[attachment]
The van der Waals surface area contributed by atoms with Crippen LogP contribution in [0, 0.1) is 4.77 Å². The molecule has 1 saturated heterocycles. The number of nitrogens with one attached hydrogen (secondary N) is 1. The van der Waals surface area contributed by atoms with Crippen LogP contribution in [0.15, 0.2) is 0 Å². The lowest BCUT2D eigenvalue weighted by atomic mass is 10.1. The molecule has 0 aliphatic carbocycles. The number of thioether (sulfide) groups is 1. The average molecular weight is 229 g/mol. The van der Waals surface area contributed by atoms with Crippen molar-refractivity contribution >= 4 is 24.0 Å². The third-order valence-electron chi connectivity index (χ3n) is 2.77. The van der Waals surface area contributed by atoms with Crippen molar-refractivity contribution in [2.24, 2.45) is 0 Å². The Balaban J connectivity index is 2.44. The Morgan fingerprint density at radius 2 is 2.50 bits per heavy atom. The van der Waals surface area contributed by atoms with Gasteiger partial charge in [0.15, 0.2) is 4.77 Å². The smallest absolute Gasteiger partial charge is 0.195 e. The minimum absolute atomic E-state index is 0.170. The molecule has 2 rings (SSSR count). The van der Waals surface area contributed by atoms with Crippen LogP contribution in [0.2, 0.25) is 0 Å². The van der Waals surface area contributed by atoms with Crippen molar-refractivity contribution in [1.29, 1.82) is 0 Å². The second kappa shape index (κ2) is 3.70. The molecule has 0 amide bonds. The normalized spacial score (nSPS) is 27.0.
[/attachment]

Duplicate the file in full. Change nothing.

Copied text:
The van der Waals surface area contributed by atoms with Crippen LogP contribution in [0, 0.1) is 4.77 Å². The molecule has 1 saturated heterocycles. The number of nitrogens with one attached hydrogen (secondary N) is 1. The van der Waals surface area contributed by atoms with Crippen LogP contribution in [0.15, 0.2) is 0 Å². The lowest BCUT2D eigenvalue weighted by atomic mass is 10.1. The molecule has 0 aliphatic carbocycles. The number of thioether (sulfide) groups is 1. The average molecular weight is 229 g/mol. The van der Waals surface area contributed by atoms with Crippen molar-refractivity contribution >= 4 is 24.0 Å². The third-order valence-electron chi connectivity index (χ3n) is 2.77. The van der Waals surface area contributed by atoms with Crippen molar-refractivity contribution in [2.24, 2.45) is 0 Å². The Balaban J connectivity index is 2.44. The Morgan fingerprint density at radius 2 is 2.50 bits per heavy atom. The van der Waals surface area contributed by atoms with Gasteiger partial charge in [0.15, 0.2) is 4.77 Å². The smallest absolute Gasteiger partial charge is 0.195 e. The minimum absolute atomic E-state index is 0.170. The molecule has 2 rings (SSSR count). The van der Waals surface area contributed by atoms with Crippen LogP contribution in [0.2, 0.25) is 0 Å². The van der Waals surface area contributed by atoms with Crippen molar-refractivity contribution in [1.29, 1.82) is 0 Å². The second kappa shape index (κ2) is 3.70. The molecule has 0 amide bonds. The normalized spacial score (nSPS) is 27.0.